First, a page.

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Virginia gubernatorial candidates clash over marriage, anti-gay statements

Terry McAuliffe and Ken Cuccinelli debated each other in McLean in Fairfax County

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Terry McAuliff, Ken Cuccinelli II, Virginia, McLean, gay news, Washington Blade
Terry McAuliff, Ken Cuccinelli II, Virginia, McLean, gay news, Washington Blade

Virginia gubernatorial candidates Democrat Terry McAuliff, former DNC Chair and Republican Ken Cuccinelli, II, Attorney General for Virginia participate in a debate moderated by MSNBC’s Chuck Todd in McLean, Va., on Wednesday, September 25, 2013. (Photo by Nikki Kahn/POOL)

McLEAN, Va.—Former Democratic National Committee Chair Terry McAuliffe and Virginia Attorney General Ken Cuccinelli on Wednesday clashed over same-sex marriage and other gay-specific issues during the commonwealth’s latest gubernatorial debate that took place at the Capital One Conference Center in McLean.

“I do have some tremendous challenges because of the issues of economic development, job creation that I need to focus on, but I have come out for marriage equality,” McAuliffe said, noting the repeal of ‘Don’t Ask, Don’t Tell’ prompted him and his wife to back the issue. “The idea we could send men and women across the globe to fight for us and then they come back and they don’t have the same equal opportunities and equal rights I just think was plain wrong.”

McAuliffe added he would sign a same-sex marriage bill if one were to reach his desk, even though it remains highly unlikely the Republican-controlled General Assembly would approve such a measure. Cuccinelli pointed out a proposed constitutional amendment to overturn the commonwealth’s same-sex marriage ban that voters approved in 2006 would never go before the governor.

“I understand and respect the fact that this is a sensitive issue to a lot of Virginians,” Cuccinelli said. “But I’m one of those who do believe that the institution of marriage should remain between one man and one woman.”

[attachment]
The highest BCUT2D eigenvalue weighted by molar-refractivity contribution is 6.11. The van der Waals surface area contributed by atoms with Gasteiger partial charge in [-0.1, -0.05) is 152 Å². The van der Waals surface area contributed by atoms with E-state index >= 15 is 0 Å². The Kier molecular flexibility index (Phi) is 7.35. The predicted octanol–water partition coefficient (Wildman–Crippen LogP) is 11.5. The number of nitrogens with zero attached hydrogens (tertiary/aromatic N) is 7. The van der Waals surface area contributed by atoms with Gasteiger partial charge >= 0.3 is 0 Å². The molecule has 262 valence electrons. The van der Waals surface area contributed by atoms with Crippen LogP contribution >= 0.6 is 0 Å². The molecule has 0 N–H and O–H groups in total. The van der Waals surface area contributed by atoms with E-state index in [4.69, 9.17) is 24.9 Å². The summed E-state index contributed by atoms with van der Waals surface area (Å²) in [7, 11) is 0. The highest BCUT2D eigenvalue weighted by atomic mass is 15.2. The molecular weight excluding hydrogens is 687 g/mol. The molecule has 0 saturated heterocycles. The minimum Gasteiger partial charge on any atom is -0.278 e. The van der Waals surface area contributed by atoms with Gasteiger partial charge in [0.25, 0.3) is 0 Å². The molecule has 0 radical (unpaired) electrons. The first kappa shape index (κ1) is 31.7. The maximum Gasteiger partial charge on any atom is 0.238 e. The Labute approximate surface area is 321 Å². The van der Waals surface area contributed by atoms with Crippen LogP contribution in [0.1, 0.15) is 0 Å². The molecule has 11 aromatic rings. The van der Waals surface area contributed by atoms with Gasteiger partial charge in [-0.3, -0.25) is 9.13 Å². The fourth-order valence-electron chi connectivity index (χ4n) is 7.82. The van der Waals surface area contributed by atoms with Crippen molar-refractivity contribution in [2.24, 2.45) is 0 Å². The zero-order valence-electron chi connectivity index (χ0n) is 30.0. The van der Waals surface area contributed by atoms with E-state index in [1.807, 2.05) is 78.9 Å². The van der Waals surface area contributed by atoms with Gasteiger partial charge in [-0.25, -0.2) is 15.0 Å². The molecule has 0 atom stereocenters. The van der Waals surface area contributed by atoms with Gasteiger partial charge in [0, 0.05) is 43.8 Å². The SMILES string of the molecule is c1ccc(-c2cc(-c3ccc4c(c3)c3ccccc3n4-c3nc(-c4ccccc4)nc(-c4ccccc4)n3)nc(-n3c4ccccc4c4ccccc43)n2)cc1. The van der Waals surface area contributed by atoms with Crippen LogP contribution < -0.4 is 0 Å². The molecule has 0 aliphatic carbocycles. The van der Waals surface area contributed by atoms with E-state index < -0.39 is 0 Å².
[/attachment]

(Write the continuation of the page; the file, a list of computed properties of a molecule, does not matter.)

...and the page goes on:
The candidates’ comments come nearly two months after the American Civil Liberties Union and Lambda Legal filed a federal lawsuit on behalf of two lesbian couples who are challenging the commonwealth’s gay nuptials ban and the state’s refusal to recognize same-sex marriages legally performed in other states. A gay couple from Norfolk in July filed a separate federal lawsuit against Virginia’s same-sex marriage ban in response to the U.S. Supreme Court ruling that found the Defense of Marriage Act unconstitutional.

“This is a very important issue,” McAuliffe said.

Cuccinelli denies anti-gay comments

McAuliffe further accused Cuccinelli of promoting an “ideological agenda” on LGBT-specific and women’s issues.

The former DNC chair said defense contractor Northrup Grumman Corp. in 2010 threatened to abandon plans to relocate 300 employees to its northern Virginia headquarters after Cuccinelli directed colleges and universities in the commonwealth to remove sexual orientation and gender identity and expression from their non-discrimination policies. McAuliffe also accused his opponent of describing gay Virginians as “self-destructive and soulless human beings.”

“There are consequences to this mean-spirited attack on women’s health, on gay Virginians,” he said. “If we’re going to build a new economy in Virginia, we’re going to do it by bringing everyone together.”

Cuccinelli dismissed the Northrup Grumman claim, and described McAuliffe’s allegation he described gays and lesbians as “soulless” as “offensively false.”

LGBT advocates remain critical of Cuccinelli, GOP ticket

The Fairfax County Chamber of Commerce and NBC 4 took place two days after the release of a Washington Post-Abt SRBI poll shows McAuliffe ahead of Cuccinelli by a 47-39 point margin. 10 percent of respondents said they back Libertarian gubernatorial candidate Robert Sarvis.